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At what age did you let your child make their own decision

Posted by on Aug. 7, 2010 at 5:16 PM
  • 9 Replies

on small things like whether to have their hair cut or not, to cut their finger nails or not and things like that?

DD doesn't want me to cut her fingernails. Her daddy says shes too young to have longer nails but i dont see the problem as long as she allows me to keep the dirt from under them, and keep them filed so they dont get too long.

by on Aug. 7, 2010 at 5:16 PM
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by on Aug. 7, 2010 at 5:34 PM

I don't know. I clip my girls' nails, the oldest being seven, but she has no idea of personal hygiene with her special needs.

As soon as they can dress themselves they can pick out what to wear. except church and special events

by on Aug. 7, 2010 at 5:40 PM

I have yet to give my children options on things like personal hygeine and my oldest is 11. 

The hair thing - that they start getting a voice when they want to, but they have guidelines that they have to abide within to have a voice. 

They will not get to have a voice without it being restricted inside guidelines until they move out.  But when they are old enough to make choices within the boundaries my husband and I set then they are allowed to make their own decisions about certain things.

by Member on Aug. 7, 2010 at 5:44 PM

on the boys I gave them until about 7-8 yrs then they got to get in on the decisions.on my gal she was allowed to help with decision making about age 5.

by on Aug. 7, 2010 at 5:58 PM

my girls are 3.5yo and i let them have some choice. they like their bangs so i cut them instead of growing them out. i will paint their nails if they ask, i keep them trimmed but alayna likes them on the longer side, but she keeps them clean too so i dont mind. I think a lil independence is a good thing and as long as its nothing that i cant oversee than i dont mind

by on Aug. 7, 2010 at 5:58 PM

Offering choices to children is important from the very beginning: The choices offered selections that a child can make.

In this situation , with a co-parent involved , and when as a parent (single) one is not decided then the lesson is in delayed gratification, for the child and for parent(s) the central issue is : what is the answer to this?

For a single parent delaying an answer "Let me get back to you on that. That is a good question." And , what I do is invite discussion about the desired permission.  With a co-parent it is essential that the parents discuss the matter together and make that decision TOGETHER. It is crazy making for children when making personal choices is ALWAYS debated between the adults. So privately make your common plan on the new topic so that you are both on the same page .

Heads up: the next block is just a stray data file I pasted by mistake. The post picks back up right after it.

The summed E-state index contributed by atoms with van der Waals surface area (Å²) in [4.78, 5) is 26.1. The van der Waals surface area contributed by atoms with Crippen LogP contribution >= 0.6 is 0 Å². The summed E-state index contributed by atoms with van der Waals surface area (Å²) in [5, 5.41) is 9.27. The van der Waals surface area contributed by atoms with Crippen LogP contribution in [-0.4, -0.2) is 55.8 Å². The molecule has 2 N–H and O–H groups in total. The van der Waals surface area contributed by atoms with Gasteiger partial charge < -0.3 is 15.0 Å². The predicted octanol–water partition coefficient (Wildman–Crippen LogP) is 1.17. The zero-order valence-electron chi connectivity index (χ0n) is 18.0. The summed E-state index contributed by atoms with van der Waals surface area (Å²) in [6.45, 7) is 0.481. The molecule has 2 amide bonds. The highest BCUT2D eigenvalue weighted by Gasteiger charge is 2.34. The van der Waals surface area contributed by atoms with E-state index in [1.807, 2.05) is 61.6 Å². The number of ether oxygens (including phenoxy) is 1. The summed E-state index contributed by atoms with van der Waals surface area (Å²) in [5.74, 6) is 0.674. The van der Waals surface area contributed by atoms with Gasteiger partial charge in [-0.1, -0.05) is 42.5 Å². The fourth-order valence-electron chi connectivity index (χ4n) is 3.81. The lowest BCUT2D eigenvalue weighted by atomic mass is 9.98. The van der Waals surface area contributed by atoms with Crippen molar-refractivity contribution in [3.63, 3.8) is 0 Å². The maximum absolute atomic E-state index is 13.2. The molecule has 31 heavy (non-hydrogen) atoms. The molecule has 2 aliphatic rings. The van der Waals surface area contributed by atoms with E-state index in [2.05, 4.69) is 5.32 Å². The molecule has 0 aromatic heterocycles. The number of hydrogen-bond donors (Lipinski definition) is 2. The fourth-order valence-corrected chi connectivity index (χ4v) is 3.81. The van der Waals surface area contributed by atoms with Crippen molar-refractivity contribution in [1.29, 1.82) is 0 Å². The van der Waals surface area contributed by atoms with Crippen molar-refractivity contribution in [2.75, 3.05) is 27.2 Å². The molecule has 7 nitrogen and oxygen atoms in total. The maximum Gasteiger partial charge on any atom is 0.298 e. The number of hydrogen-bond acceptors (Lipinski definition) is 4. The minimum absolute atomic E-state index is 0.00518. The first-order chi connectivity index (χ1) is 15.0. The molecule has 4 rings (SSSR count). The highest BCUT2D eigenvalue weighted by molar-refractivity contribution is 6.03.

Longer nails do involve more self care skills for a child and learning those is a good thing. I would not incourage a girl or boy to grow long nails if those interfered with any learning activities , however. Playing a musical instrument, doing things comes befor something as potential interfering as nails.

by Silver Member on Aug. 7, 2010 at 7:17 PM

 Huh.  I guess it depends on what the issue is but in your case it seems more about what you & your DH think than your daughter being allowed to have a choice.  My oldest is 4 & he's just now starting to notice stuff about himself so he's starting to make decisions about what he wants to wear.  He's noticed that his hair is curly & he likes it.  He'll come & tell me that his daddy made his hair ugly & want me to fix it.  I don't cut his nails anymore because he decided when he was 3 that I guess he'd chew them off instead.  His toenails aren't an option even though he hates me to cut them.  It honestly depends on what he wants since a lot of things he chooses are tempered or based on the way I've always done them. 

by on Aug. 7, 2010 at 7:20 PM

I think it depends on the issue at hand.  My daughter is 5 and she is allowed to choose what she wants to wear, nail polish and her hair I do because she has some crazy ideas about that.


by on Aug. 7, 2010 at 7:26 PM

My DD makes choices in certain things. But I think things like long nails should be then they hit the teenage years same with choosing if they want long or short hair.

by on Aug. 7, 2010 at 7:35 PM
That depends on the child and the decision, I feel decisions are important to children not full decisions but little ones. I have a drawer in my fridge for my 1 year old with his snacks and I allow him to choose what he wants at times when he is hungry. I also have a 14 year old who has a bigger say in things in her life. One of the things my 14 year old needs to do for us is a little research on important decisions, we are a homeschooling family so this serves 2 purposes. However I have a 9 year old dd who would love long hair but lacks the ability to keep it out of her mouth so in that area she has no choice, short hair. Now we have tried letting it grow out and giving her a chance but it always ends up wet and nasty looking again so off we go for a short cut. I do allow my children to make some decisions.
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